Blood in the Garden: The Flagrant History of the 1990s New York Knicks - book cover
  • Publisher : Atria Books
  • Published : 18 Jan 2022
  • Pages : 368
  • ISBN-10 : 1982132116
  • ISBN-13 : 9781982132118
  • Language : English

Blood in the Garden: The Flagrant History of the 1990s New York Knicks

The definitive history of the 1990s New York Knicks, illustrating how Pat Riley, Patrick Ewing, John Starks, Charles Oakley, and Anthony Mason resurrected the iconic franchise through oppressive physicality and unmatched grit.

For nearly an entire generation, the New York Knicks have been a laughingstock franchise. Since 2001, they've spent more money, lost more games, and won fewer playoff series than any other NBA team.

But during the preceding era, the Big Apple had a club it was madly in love with-one that earned respect not only by winning, but through brute force. The Knicks were always looking for fights, often at the encouragement of Pat Riley. They fought opposing players. They fought each other. Hell, they even occasionally fought their own coaches.

The NBA didn't take kindly to their fighting spirit. Within two years, league officials moved to alter several rules to stop New York from turning its basketball games into bloody mudwrestling matches. Nevertheless, as the 1990s progressed, the Knicks endeared themselves to millions of fans; not for how much they won, but for their colorful cast of characters and their hardworking mentality.

Now, through his original reporting and interviews with more than two hundred people, author Chris Herring delves into the origin, evolution, and eventual demise of the iconic club. He takes us inside the locker room, executive boardrooms, and onto the court for the key moments that lifted the club to new heights, and the ones that threatened to send everything crashing down in spectacular fashion.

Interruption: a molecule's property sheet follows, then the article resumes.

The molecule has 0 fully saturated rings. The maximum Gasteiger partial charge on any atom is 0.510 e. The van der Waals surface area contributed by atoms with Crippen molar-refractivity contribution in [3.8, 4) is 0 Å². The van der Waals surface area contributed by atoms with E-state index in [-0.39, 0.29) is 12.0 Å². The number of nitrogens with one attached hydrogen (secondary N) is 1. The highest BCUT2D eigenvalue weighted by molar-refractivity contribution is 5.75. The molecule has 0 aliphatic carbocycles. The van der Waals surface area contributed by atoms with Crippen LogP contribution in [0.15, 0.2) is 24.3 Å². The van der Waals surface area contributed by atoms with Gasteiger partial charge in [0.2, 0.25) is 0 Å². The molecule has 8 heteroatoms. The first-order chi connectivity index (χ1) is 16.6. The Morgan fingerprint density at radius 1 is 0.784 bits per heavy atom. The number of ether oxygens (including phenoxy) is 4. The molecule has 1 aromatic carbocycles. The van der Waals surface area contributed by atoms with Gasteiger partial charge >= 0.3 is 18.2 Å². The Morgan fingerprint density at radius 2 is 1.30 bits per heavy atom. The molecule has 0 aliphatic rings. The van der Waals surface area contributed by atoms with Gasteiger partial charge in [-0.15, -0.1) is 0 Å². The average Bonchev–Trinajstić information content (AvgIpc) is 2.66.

Blood in the Garden is a portrait filled with eye-opening details that have never been shared before, revealing the full story of the franchise in the midst of the NBA's golden era. And rest assured, no punches will be pulled. Which is just how those rough-and-tumble Knicks would like it.

Editorial Reviews

"Readers need not love the Knicks-or even possess deep knowledge of professional basketball-to enjoy this book. It throbs with an insider's perspective…besides the vivid writing, what makes Blood in the Garden so successful is the depth of Mr. Herring's research, which rests on more than 200 extensive interviews."-The Wall Street Journal

"Armed with behind-the-scenes knowledge culled from more than 200 interviews with players, coaches, and executives, Herring delivers a thrilling narrative that skillfully evokes the intensity and tension of pro basketball. Hoops fans will relish this riveting ride."-Publishers Weekly, Starred Review

"It takes a special writer to capture the genius of a hard-nosed, sucker-punching, underachieving franchise that broke as many hearts as it did bones. Chris Herring is as dogged, as brilliant as they come. He has delivered an instant classic with Blood in the Garden. With spectacular detail and rigorous reporting, Herring unearths new information on some of the most complex, most troubling, and most fascinating personalities in NBA history."-Mirin Fader, New York Times bestselling author of Giannis: The Improbable Rise of an NBA MVP

"The depth of Herring's reporting is remarkable, leading to a mix of behind-the-scenes stories and hard-core hoops talk that will be catnip to any NBA fan. We get new information on everything from the O.J. Simpson chase to those infamous Heat-Knicks brawls. The 1990s Knicks are an iconic team, and Herring's chronicle of that time is a must-have."-Zach Lowe, NBA Senior Writer, ESPN

"The thing that's great about this book is what's been great about Chris Herring's writing for years: he puts you so far into the story that it feels less like you're just reading something and more like you're experiencing it. Halfway through Blood in the Garden, all I wanted to do was go to the park and start flagrant fouling people on the court."-Shea Serrano, New York Times bestselling author of Basketball (And Other Things)